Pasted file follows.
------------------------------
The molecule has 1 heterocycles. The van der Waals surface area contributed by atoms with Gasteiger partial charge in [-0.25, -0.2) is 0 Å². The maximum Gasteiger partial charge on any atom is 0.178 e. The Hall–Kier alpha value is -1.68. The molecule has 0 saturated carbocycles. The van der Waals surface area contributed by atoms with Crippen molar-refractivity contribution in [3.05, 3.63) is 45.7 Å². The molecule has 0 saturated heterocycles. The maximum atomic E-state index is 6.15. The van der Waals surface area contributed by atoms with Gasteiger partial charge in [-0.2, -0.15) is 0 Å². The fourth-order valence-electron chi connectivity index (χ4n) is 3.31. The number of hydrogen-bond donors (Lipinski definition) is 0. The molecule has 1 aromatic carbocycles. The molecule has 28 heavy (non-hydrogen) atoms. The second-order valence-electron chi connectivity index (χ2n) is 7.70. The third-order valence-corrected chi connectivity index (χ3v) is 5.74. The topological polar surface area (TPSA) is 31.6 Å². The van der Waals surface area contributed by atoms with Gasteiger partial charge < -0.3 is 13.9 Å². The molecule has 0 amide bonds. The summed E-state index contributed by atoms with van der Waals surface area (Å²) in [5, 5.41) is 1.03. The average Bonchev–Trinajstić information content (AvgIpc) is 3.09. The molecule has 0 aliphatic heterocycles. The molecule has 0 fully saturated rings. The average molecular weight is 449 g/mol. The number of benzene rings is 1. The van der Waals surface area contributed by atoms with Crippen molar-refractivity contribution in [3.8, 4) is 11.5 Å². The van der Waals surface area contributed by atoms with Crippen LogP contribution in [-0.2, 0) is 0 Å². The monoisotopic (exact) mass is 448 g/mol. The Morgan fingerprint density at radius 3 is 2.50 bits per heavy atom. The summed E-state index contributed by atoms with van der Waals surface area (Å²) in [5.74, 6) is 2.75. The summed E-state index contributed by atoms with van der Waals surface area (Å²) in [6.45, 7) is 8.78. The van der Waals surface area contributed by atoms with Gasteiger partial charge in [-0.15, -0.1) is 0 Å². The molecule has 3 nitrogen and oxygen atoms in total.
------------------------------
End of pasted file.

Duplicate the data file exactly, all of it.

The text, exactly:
The molecule has 1 heterocycles. The van der Waals surface area contributed by atoms with Gasteiger partial charge in [-0.25, -0.2) is 0 Å². The maximum Gasteiger partial charge on any atom is 0.178 e. The Hall–Kier alpha value is -1.68. The molecule has 0 saturated carbocycles. The van der Waals surface area contributed by atoms with Crippen molar-refractivity contribution in [3.05, 3.63) is 45.7 Å². The molecule has 0 saturated heterocycles. The maximum atomic E-state index is 6.15. The van der Waals surface area contributed by atoms with Gasteiger partial charge in [-0.2, -0.15) is 0 Å². The fourth-order valence-electron chi connectivity index (χ4n) is 3.31. The number of hydrogen-bond donors (Lipinski definition) is 0. The molecule has 1 aromatic carbocycles. The molecule has 28 heavy (non-hydrogen) atoms. The second-order valence-electron chi connectivity index (χ2n) is 7.70. The third-order valence-corrected chi connectivity index (χ3v) is 5.74. The topological polar surface area (TPSA) is 31.6 Å². The van der Waals surface area contributed by atoms with Gasteiger partial charge < -0.3 is 13.9 Å². The molecule has 0 amide bonds. The summed E-state index contributed by atoms with van der Waals surface area (Å²) in [5, 5.41) is 1.03. The average Bonchev–Trinajstić information content (AvgIpc) is 3.09. The molecule has 0 aliphatic heterocycles. The molecule has 0 fully saturated rings. The average molecular weight is 449 g/mol. The number of benzene rings is 1. The van der Waals surface area contributed by atoms with Crippen molar-refractivity contribution in [3.8, 4) is 11.5 Å². The van der Waals surface area contributed by atoms with Crippen LogP contribution in [-0.2, 0) is 0 Å². The monoisotopic (exact) mass is 448 g/mol. The Morgan fingerprint density at radius 3 is 2.50 bits per heavy atom. The summed E-state index contributed by atoms with van der Waals surface area (Å²) in [5.74, 6) is 2.75. The summed E-state index contributed by atoms with van der Waals surface area (Å²) in [6.45, 7) is 8.78. The van der Waals surface area contributed by atoms with Gasteiger partial charge in [-0.15, -0.1) is 0 Å². The molecule has 3 nitrogen and oxygen atoms in total.